2019 Volume 61 Issue 4 Pages 529-533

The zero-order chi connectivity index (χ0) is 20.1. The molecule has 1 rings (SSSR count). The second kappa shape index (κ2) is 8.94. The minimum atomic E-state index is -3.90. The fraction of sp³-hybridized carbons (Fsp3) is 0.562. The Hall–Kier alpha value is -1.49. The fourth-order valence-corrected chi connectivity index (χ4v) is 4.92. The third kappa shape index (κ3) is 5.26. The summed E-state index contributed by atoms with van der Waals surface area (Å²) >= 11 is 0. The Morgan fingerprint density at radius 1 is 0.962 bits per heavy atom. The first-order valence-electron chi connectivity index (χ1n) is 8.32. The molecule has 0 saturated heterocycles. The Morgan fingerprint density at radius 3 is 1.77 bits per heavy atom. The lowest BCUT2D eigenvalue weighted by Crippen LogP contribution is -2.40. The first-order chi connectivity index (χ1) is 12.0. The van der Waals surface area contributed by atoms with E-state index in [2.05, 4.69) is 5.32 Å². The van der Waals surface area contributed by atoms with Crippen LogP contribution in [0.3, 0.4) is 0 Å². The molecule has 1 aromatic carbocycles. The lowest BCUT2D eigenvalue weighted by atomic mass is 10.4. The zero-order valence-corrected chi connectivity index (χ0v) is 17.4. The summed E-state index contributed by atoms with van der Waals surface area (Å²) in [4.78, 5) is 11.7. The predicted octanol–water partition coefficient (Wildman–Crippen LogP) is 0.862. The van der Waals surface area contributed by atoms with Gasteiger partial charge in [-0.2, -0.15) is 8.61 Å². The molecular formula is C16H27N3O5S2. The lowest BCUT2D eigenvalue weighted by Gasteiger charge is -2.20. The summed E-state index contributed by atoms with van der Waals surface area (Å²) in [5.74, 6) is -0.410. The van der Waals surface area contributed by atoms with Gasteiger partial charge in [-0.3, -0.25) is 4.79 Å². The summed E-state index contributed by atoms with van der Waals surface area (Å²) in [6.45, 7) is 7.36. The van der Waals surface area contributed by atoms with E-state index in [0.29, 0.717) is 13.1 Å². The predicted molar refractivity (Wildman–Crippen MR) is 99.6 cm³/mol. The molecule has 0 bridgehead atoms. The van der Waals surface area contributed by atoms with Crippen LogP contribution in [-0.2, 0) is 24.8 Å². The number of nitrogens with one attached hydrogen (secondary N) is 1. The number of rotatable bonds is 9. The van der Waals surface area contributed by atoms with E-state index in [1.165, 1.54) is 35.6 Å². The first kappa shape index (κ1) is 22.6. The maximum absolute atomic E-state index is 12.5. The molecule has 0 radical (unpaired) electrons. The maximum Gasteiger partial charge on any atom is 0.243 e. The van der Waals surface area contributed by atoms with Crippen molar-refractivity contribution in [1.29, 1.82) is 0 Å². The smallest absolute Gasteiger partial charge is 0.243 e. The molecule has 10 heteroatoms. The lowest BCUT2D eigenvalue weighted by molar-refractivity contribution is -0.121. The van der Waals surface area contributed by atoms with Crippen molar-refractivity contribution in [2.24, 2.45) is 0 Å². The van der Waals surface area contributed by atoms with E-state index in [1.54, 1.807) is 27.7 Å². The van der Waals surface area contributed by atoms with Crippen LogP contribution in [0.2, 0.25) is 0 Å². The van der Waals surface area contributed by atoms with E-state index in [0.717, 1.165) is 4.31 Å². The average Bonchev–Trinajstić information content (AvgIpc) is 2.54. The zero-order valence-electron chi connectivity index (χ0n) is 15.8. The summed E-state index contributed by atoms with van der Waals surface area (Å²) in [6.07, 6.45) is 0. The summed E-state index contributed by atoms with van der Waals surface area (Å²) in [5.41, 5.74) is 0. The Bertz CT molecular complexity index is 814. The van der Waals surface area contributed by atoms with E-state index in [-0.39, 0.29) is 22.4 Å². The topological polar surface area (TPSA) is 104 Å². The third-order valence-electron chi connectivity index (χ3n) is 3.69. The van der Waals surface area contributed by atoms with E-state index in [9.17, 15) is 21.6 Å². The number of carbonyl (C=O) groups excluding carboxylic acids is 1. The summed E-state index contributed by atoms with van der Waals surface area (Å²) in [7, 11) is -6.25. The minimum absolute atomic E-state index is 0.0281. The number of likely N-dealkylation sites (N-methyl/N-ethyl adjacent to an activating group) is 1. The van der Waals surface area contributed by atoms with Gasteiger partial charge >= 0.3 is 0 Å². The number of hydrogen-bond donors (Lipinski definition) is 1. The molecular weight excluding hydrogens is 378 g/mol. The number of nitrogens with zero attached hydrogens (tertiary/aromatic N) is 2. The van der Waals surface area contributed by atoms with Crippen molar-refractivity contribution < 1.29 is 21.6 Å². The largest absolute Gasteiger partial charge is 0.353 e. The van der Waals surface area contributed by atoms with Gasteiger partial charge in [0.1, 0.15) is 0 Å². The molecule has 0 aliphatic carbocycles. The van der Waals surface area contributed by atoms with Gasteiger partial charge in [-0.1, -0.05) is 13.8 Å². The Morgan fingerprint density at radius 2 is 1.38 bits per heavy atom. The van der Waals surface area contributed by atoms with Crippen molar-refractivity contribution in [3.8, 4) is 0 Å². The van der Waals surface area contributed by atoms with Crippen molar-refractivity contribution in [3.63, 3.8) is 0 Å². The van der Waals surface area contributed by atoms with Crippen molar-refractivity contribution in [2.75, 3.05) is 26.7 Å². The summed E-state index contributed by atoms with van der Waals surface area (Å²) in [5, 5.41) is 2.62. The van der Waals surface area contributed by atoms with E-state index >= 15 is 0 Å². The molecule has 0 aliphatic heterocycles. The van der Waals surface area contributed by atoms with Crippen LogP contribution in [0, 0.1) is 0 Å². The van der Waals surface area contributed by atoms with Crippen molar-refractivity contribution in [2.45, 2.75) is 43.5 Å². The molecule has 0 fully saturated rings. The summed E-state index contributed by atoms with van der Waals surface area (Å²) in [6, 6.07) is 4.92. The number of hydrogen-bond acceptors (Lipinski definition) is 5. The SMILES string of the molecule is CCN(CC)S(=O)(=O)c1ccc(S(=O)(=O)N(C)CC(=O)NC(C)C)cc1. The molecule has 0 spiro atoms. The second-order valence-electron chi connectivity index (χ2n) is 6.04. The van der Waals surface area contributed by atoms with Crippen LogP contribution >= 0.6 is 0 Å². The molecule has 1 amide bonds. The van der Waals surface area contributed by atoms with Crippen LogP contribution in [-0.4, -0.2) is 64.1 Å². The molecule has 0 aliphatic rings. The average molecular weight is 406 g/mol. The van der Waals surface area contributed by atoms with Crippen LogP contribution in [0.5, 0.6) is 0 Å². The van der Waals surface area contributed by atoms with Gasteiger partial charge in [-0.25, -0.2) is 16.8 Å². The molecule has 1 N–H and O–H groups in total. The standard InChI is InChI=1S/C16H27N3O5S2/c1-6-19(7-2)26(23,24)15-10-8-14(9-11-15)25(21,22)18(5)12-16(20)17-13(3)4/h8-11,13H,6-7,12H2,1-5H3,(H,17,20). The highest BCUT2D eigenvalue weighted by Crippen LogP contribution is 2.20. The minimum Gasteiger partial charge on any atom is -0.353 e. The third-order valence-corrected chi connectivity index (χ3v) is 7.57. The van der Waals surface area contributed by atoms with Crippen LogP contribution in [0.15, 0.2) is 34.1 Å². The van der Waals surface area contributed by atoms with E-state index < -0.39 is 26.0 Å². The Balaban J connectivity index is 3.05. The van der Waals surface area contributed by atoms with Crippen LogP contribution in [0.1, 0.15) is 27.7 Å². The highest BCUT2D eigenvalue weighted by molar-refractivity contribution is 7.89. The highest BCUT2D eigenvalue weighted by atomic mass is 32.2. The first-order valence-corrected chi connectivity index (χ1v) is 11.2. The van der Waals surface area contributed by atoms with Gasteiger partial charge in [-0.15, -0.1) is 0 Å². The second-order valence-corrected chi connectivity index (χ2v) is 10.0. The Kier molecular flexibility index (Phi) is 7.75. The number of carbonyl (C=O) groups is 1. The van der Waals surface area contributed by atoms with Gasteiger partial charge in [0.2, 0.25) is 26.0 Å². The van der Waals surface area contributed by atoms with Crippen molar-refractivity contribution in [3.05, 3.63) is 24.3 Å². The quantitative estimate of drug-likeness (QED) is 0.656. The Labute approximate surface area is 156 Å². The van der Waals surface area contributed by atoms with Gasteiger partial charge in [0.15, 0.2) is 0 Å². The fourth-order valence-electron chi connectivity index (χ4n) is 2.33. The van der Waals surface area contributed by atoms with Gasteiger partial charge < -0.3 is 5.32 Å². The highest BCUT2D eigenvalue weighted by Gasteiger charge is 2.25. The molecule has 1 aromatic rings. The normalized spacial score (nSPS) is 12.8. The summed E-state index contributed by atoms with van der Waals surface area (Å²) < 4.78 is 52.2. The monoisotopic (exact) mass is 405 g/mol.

This study evaluated the effect of maxillary advancement surgery on the size of the pharyngeal airway space (PAS). Lateral cephalometric radiographs were collected for 90 patients (29 men and 61 women; average age, 27.2 ± 8.1 years) before (T1) and 1 year after (T2) maxillary advancement surgery. Horizontal and vertical changes in the maxilla and PAS were measured and classified by distance. The maxilla was advanced horizontally by 2.9 ± 1.7 mm and vertically by 2.7 ± 1.4 mm. Upward maxillary movement of ≥4 mm significantly increased PAS (mean change in PAS, 2.6 mm), and upward maxillary movement significantly decreased the posterior nasal spine to the P-point. Only patients with vertical advancement ≥4 mm and horizontal advancement of 3 mm had significant increases in all three PAS parameters. Although forward maxillary movement is believed to have a large effect on PAS, it is suggest that upward vertical movement is more effective for improving PAS. Both the extent and direction of maxillar movement should be considered. Future studies should use cone-beam computed tomography to evaluate the effect of axial direction and differences in PAS.